Review of Inova COVID-19 Cases Lends Insight into Ventilator Mortality Risks

Falls Church, VA – An Inova study of COVID-19 patients sheds light on how patients have responded to advanced ICU interventions. Researchers sought to paint a realistic picture of survival expectations within a single, well-resourced healthcare system, over the patient’s entire length of stay.

Christopher King, MD, transplant pulmonologist and critical care physician at Inova Fairfax Hospital, was principal investigator on the study of 164 patients who were mechanically ventilated at any of the five Inova hospitals in Northern Virginia. His findings were recently published on PLOS One.

Data was extracted from electronic medical records of patients admitted for SARS-CoV-2 infection between March 5 and April 26, 2020. This study offers a rare perspective as a single-center study of patients who were followed all the way from admission through death or discharge.

“Reported mortality rates have shown huge variations – from 16 to 97 percent. These rates are based on data from centers around the world, with varying standards of care and diverse patient populations, and including regions where surges have overwhelmed healthcare resources,” Dr. King said.

“We wanted to investigate survival under more stable conditions where there was a more consistent approach to both the use of invasive mechanical ventilation (IMV) and the range of other treatments available.”

Dr. King and his colleagues’ study delineated the association of age with survival. Overall, half survived to discharge. Survival rates were 15.7 percent for those over 70, 67.4 percent for those under 70 and 78 percent for those under age 50. The average age of survivors was 55, versus 66 among patients who died.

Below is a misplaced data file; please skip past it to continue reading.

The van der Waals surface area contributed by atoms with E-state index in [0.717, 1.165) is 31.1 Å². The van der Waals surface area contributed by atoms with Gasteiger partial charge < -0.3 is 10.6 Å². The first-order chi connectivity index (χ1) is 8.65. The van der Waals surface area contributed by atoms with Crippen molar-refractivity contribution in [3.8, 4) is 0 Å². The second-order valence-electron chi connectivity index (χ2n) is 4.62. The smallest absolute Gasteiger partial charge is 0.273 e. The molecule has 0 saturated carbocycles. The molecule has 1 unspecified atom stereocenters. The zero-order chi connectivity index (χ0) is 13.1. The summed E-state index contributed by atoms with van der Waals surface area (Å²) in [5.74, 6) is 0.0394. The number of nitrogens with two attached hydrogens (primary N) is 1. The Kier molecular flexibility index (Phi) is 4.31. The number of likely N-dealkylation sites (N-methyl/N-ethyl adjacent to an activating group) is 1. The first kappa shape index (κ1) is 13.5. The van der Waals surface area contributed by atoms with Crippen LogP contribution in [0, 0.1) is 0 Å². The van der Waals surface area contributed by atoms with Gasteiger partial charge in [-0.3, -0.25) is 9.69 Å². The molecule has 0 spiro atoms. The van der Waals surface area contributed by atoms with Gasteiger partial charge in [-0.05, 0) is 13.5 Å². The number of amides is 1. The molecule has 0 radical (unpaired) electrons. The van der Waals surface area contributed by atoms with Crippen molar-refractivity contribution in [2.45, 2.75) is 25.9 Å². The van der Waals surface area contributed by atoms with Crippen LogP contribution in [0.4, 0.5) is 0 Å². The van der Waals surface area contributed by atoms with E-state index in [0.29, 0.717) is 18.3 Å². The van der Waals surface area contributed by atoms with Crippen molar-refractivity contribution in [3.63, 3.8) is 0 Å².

The data showed no difference in survival rate by gender. Surprisingly, neither BMI nor assessed comorbidities were seen to influence mortality outcomes. The data indicated higher survival among non-Caucasians, but Dr. King cautions this was confounded by age and other variables not controlled for in this study.

Patients receiving extracorporeal membrane oxygenation (ECMO), a heart-lung bypass machine used during life-threatening, reversible conditions, had lower mortality rates. “Our data showed that ECMO can have a tremendous positive impact on survival in carefully selected patients,” Dr. King said. “We have a robust and experienced, high-volume ECMO program at our tertiary care hospital. Our survival rates among patients referred there helped bolster the overall survival for the system.”

The average number of days on IMV was 24.5 for survivors and 14.6 for the deceased; data that Dr. King says may be helpful to hospital leaders as they plan their response to the winter season’s upsurge.

Even in the early months of COVID-19, Inova was intent on avoiding the potential damage from IMV by managing patients with less invasive approaches such as having them lie on their stomachs, and using high-flow oxygen and inhaled pulmonary vasodilators. “We feel it is particularly reassuring that the death rate in our cohort was not higher, given our system strategy of reserving intubation as a last resort,” Dr. King said.

“The big message that jumps out from our findings is that even with this aggressive approach to delaying intubation, patients who end up moving onto IMV still have a reasonable shot at survival. This can be useful in counseling patients prior to intubation.” 

These aggressive delay strategies themselves are also heralding encouraging news. In a recent study of the impact of noninvasive strategies, Dr. King and his colleagues found that management with high-flow nasal cannula enabled 70 percent of patients to avoid intubation altogether.

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